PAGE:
I recently encountered a Facebook post by an author of a science fiction novel based around the idea of global cooling. He had discovered a website of climate theorists, the Space and Science Research Center, whose opinions roughly matched those of his book, and was proud to point out the connection.
Unfortunately, the SSRC is an avowed anti-warming group, whose theories are not backed by actual scientific data:
“The Space and Science Research Center (SSRC) is (apparently) a for-profit company located in Orlando, FL. They appear to have an anti-global warming agenda, though their arguments have yet to be examined in detail. They present an appearance of scientific grounding, but they do not seem to have any peer-reviewed papers on their theories.” (From Issuepedia)
I politely pointed this out, and added that “although it’s nice to take your SF from the headlines, one should caution whose headlines are being read…”
However, my point was essentially ignored by other posters, including the author, all of whom expressed little or no concern about whether the science in the story was actually correct. One such poster lauded the author, and added:
“I suspect your book will be much better fiction than anything peddled by the SSRC. Science does not have to be believable, as long as your characters are.”
When I read that, a small part of me died inside.
I (apparently) represent a dwindling number of science fiction authors who believe that the science in science fiction is important enough to take every effort to make it not only believable, but as far as we can determine, possible. We put considerable effort into researching our science and technology, crafting our stories around as plausible a series of scientific details as we can work out.
But it also seems to be true that the majority of science fiction consumers out there will bitch endlessly about the scientific accuracy of Interstellar… but will pee themselves watching the latest Star Wars trailer. That they don’t care how impossible it is to fly through space faster than light… it’s so cool that they want it anyway. That Cal-Tech physicists working as scientific advisers don’t have the same cred as talking trees and raccoons.
This is distressing—and not just because it means people aren’t buying my books; it means that growing segments of the public do not know or care about science or how it works. And as it takes knowledge of science and how it works to actually work in scientific fields (assuming your goal is not to blow yourself up or contaminate the planet), it means that the future of our scientific progress is looking very bleak.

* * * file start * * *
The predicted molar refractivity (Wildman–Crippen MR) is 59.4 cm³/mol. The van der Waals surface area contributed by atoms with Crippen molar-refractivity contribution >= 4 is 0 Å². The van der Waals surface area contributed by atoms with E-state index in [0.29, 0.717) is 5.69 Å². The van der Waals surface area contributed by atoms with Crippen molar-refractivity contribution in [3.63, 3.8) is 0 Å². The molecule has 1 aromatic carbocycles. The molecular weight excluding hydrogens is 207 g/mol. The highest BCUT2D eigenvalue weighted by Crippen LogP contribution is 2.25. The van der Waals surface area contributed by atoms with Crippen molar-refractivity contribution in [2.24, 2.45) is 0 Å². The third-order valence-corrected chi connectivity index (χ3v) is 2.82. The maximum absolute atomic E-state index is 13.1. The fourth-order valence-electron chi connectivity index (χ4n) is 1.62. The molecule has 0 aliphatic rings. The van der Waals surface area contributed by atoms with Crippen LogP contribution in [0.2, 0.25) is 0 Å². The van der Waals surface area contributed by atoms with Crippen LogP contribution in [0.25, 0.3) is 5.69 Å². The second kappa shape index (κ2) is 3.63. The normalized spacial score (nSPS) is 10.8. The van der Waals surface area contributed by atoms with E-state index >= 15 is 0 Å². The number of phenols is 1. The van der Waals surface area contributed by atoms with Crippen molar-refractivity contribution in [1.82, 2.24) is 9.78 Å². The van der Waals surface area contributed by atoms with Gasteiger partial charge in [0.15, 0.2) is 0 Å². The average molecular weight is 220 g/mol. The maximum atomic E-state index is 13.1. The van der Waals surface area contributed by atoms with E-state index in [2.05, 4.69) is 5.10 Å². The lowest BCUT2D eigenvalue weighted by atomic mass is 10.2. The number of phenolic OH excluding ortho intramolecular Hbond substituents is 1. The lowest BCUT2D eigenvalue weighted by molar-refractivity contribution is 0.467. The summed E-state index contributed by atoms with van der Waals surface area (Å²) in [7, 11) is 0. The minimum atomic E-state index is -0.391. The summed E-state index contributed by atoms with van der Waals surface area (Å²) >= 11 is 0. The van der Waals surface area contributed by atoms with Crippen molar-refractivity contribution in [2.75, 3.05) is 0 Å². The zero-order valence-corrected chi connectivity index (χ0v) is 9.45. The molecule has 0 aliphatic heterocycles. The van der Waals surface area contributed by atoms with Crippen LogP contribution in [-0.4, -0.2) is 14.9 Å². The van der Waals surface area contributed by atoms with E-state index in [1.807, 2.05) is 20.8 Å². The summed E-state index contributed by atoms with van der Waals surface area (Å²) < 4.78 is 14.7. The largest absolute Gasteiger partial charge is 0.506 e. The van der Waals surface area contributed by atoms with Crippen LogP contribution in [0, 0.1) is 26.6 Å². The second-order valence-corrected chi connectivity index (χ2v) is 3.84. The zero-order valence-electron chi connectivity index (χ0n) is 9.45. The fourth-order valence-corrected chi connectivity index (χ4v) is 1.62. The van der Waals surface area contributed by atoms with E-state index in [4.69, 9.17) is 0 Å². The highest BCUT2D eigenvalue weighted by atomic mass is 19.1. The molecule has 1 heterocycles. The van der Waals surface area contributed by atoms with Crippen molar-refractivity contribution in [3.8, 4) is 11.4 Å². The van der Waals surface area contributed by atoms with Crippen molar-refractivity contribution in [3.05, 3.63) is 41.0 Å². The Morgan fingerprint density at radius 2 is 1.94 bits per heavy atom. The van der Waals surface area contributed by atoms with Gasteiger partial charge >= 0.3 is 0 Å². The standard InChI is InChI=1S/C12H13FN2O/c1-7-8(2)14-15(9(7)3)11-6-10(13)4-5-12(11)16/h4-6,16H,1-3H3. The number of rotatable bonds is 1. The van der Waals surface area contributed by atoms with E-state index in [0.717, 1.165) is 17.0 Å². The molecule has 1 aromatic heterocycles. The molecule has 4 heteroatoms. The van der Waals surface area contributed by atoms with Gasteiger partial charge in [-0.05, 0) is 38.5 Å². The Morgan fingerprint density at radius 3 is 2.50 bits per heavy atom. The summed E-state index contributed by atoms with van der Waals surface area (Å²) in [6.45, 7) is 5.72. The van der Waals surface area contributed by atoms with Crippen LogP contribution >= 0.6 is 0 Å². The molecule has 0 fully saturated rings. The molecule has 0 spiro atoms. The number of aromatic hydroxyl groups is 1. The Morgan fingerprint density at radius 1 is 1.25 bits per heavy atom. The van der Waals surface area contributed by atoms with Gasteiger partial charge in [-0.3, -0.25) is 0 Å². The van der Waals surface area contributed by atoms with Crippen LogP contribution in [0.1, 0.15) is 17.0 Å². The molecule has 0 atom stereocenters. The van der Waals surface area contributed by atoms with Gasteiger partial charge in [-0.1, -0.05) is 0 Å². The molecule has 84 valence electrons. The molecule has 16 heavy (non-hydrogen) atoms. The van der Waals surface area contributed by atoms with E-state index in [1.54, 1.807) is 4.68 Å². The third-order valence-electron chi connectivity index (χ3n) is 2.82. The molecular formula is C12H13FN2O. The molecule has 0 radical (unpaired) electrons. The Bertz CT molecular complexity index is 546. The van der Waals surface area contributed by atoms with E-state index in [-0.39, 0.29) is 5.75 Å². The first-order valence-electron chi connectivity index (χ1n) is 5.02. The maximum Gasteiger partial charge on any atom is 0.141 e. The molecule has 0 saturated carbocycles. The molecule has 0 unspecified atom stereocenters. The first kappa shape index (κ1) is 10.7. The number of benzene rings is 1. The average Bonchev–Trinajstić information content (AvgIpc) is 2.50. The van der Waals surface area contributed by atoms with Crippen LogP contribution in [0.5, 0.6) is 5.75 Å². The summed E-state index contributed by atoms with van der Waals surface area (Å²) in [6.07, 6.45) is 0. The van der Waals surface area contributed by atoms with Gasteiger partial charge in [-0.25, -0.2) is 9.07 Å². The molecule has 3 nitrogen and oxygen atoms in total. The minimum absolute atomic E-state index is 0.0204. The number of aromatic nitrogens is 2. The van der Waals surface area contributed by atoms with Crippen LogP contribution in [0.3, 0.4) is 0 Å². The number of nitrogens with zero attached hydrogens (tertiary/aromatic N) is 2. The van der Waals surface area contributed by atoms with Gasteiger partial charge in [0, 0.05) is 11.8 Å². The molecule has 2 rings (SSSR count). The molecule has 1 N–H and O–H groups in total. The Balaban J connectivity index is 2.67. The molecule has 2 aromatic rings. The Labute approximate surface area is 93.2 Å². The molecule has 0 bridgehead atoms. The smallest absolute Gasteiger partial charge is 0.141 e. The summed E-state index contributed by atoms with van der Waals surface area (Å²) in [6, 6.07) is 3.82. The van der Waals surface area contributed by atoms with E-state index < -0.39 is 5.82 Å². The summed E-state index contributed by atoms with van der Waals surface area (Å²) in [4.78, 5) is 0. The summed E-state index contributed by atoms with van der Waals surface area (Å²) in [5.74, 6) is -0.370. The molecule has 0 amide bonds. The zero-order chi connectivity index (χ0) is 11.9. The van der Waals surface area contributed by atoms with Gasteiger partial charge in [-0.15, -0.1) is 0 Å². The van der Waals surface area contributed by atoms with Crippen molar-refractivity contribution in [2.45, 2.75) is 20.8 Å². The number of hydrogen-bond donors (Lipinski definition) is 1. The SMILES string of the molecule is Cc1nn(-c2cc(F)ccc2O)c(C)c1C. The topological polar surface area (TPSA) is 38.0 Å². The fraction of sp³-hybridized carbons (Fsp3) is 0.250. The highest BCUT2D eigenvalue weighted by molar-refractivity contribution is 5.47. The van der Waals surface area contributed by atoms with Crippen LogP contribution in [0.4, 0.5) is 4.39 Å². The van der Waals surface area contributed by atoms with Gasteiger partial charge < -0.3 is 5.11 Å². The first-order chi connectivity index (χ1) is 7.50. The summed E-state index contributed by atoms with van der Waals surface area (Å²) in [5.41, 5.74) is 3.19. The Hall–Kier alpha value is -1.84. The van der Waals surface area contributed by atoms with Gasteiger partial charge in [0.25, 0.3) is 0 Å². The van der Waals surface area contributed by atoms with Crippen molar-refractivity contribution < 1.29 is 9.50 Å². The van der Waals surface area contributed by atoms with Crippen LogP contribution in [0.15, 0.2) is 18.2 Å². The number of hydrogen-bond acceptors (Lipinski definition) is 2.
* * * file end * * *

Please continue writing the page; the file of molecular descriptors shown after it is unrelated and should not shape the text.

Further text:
Talk to today’s scientists and rocket experts, and what you hear from them is a list of science fiction television shows and books that inspired them to get into science. That list includes work by authors who knew a lot about the science they wrote about, and endeavored to not only inspire, but teach their readers about the world around them. You won’t hear many of them wax enthusiastic about the Shatner-vs-Gremlin episode of The Twilight Zone, or any episode of Lost in Space; you will hear them speak glowingly of the technology presented in Star Trekand 2001: A Space Odyssey, and of authors like Clark, Asimov, Bova and Pohl.
Sure, you can have your entertaining sci-fi with no real science; your Star Wars, Godzillas, ETs and Guardians. But the real value of science fiction comes in its examination of the possibilities and pitfalls of science and technology, and how it will impact our real lives.
I really don’t care to know that some kid learned defensive light-saber techniques from me… because exactly who is that going to benefit? But one day, I’d like to know that one of my books was part of the library of works that inspired a future scientist to improve our energy systems, artificial intelligence or off-planet life support systems. I’d like to know I helped inspire someone to design a better waste management system, a more efficient jet engine, a more intuitive cellphone interface or a longer-lasting battery.
Because that’s the real power of science fiction. Any genre can entertain; but science fiction can inspire people to learn about real science and technology, and find ways to make life better.
Though I admit I’ve written series of sci-fi novels where scientific accuracy takes a back seat to entertainment, my proudest accomplishments are those stories where the science is as believable and accurate as possible, and still rocks a great story. It is not an impossible feat; and it’s one that we should be striving to expose more people to, for the sake of our mutual future.
We should not encourage willful ignorance. We can, and must, do much, much better than that.
Article by Steven Lyle Jordan.
Steven is the author of the successful “The Kestral Voyages” series, “Verdant Skies“, and many other popular works of fiction. This article was originally published on Steven’s blog ‘A Futurist’s Observations‘.